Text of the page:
Mentions: BT × 623 and Keller belong to the same species S. bicolor. However, they exhibited obviously different phenotypes41. The former is grain sorghum and the latter is sweet sorghum with higher sucrose content in its stem. Genome sequences for these two cultivars were publicly available42. Our HMM searches identified the same numbers of SuSy, SPS, SPP and UDPGP families in these two cultivars. Genome-wide variation analysis identified one SuSy, two SPS, one SPP and two UDPGP genes showed 100% homology in their genome sequences with no single nucleotide polymorphism (SNP), no insertion/deletion (Indel) and no structural variation (SV) (Fig. 5A). The other 11 genes contained either SNP or Indel and only one gene Sobic.002G291200 has been detected with SV (Fig. 5A). The Ka/Ks analysis showed that up to 12 out of 18 genes from the four gene families showed no non-synonymous substitution with Ka/Ks = 0. Most of the remaining genes showed low ratios (0.043–0.562). Only one gene Sobic.006G213100 exhibited Ka/Ks > 1 (1.574) (Fig. 5A), suggesting the positive selection for this locus in these two varieties. As our data have showed that no positive selection occurred for all the four gene families among 15 species (Fig. 3D–G), we were interested in whether the positive selection could be detected in other sorghum lines within the species. We have further confirmed that the gene Sobic.006G213100 showed no positive selection among 15 different species (Fig. 5B). We then analyzed the selection force of this gene among 45 intra-species lines, which belong to the same species S. bicolor. As these lines are from the same species, we could align the full-length amino acid sequences instead of domain sequences for the Ka/Ks analysis. Our data showed that a total of 7 sites were under positive selection with Ka/Ks ratios larger than 1(P < 0.05) (Fig. 5C). Three of them were located on domain region and the remaining 4 sites were out of the domain (Fig. 5C). The Ka/Ks ratios in the remaining sites were zero with no nonsynonymous substitution. The data suggested that mutation occurred only in limited sites and positive selection of the gene Sobic.006G213100 occurred during the divergence of intra-species.


Sucrose metabolism gene families and their biological functions.

Jiang SY, Chi YH, Wang JZ, Zhou JX, Cheng YS, Zhang BL, Ma A, Vanitha J, Ramachandran S - Sci Rep (2015)

Genomic variations and expression divergence of the SuSy, SPS, SPP and UDPGP families between grain and sweet sorghum.(A) Detected SNP, Indel and SV between grain (BT × 623) and sweet (Keller) sorghum lines and their Ka/Ks analysis. (B,C) Screening for amino acid sites with purifying/positive selection for the gene Sobic.006G213100 by the SLR program. (B) No positive selection was detected among 15 species (inter-species). (C) Positive selection was detected among 44 sorghum lines, which belong to the same species (intra-species). (D–G) Comparative expression analysis of SuSy, SPS, SPP and UDPGP family members between grain (blue column) and sweet (green column) sorghum lines, respectively, by qRT-PCR. The prefix “Sobic.” was omitted in each locus name. (H) Expression divergence of the SuSy, SPS, SPP and UDPGP gene families between grain and sweet sorghum lines under sucrose treatment. Red, black, and green colors indicated the normalized expression values with >0, = 0, and < 0, respectively, in the matrix. The stars “*” indicated the statistical difference in their expression level between these two genes at P < 0.05.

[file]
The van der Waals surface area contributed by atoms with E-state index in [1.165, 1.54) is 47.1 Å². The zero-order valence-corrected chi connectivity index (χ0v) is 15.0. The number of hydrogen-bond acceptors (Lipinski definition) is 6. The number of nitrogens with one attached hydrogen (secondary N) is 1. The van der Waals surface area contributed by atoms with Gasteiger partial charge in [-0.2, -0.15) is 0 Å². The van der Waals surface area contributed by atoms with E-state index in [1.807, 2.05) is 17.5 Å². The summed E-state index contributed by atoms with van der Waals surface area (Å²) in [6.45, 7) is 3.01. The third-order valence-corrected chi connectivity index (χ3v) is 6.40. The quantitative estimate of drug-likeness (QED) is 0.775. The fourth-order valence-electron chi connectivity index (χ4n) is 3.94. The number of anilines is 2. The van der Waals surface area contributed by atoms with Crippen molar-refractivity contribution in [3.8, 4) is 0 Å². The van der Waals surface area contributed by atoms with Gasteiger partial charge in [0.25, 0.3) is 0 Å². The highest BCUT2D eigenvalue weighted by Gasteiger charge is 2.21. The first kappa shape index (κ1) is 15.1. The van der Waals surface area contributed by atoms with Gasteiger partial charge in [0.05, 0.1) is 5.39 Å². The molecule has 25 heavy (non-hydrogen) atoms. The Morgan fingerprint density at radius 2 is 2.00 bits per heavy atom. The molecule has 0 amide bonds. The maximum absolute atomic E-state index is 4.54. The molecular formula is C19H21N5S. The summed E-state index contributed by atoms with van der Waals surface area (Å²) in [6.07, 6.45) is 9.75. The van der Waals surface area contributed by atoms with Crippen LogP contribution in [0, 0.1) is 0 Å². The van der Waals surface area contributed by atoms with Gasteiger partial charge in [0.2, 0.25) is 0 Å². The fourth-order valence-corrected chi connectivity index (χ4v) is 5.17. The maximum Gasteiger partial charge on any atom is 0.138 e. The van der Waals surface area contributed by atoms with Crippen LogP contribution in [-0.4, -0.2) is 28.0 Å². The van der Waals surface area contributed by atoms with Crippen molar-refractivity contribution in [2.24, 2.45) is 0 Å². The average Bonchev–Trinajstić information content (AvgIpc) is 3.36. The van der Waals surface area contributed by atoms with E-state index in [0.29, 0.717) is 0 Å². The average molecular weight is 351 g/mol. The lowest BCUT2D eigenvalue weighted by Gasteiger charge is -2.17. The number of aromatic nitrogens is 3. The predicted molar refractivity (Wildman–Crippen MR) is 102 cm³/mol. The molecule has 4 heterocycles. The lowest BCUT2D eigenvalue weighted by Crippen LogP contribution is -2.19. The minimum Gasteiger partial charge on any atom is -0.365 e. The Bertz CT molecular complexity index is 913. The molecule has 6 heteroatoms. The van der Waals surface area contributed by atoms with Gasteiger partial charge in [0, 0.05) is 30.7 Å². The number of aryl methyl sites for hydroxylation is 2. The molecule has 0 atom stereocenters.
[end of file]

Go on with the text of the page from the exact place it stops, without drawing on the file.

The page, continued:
© Copyright Policy - open-access
Related In: Results  -  Collection

License
Show All Figures
getmorefigures.php?uid=PMC4663468&req=5

f5: Genomic variations and expression divergence of the SuSy, SPS, SPP and UDPGP families between grain and sweet sorghum.(A) Detected SNP, Indel and SV between grain (BT × 623) and sweet (Keller) sorghum lines and their Ka/Ks analysis. (B,C) Screening for amino acid sites with purifying/positive selection for the gene Sobic.006G213100 by the SLR program. (B) No positive selection was detected among 15 species (inter-species). (C) Positive selection was detected among 44 sorghum lines, which belong to the same species (intra-species). (D–G) Comparative expression analysis of SuSy, SPS, SPP and UDPGP family members between grain (blue column) and sweet (green column) sorghum lines, respectively, by qRT-PCR. The prefix “Sobic.” was omitted in each locus name. (H) Expression divergence of the SuSy, SPS, SPP and UDPGP gene families between grain and sweet sorghum lines under sucrose treatment. Red, black, and green colors indicated the normalized expression values with >0, = 0, and < 0, respectively, in the matrix. The stars “*” indicated the statistical difference in their expression level between these two genes at P < 0.05.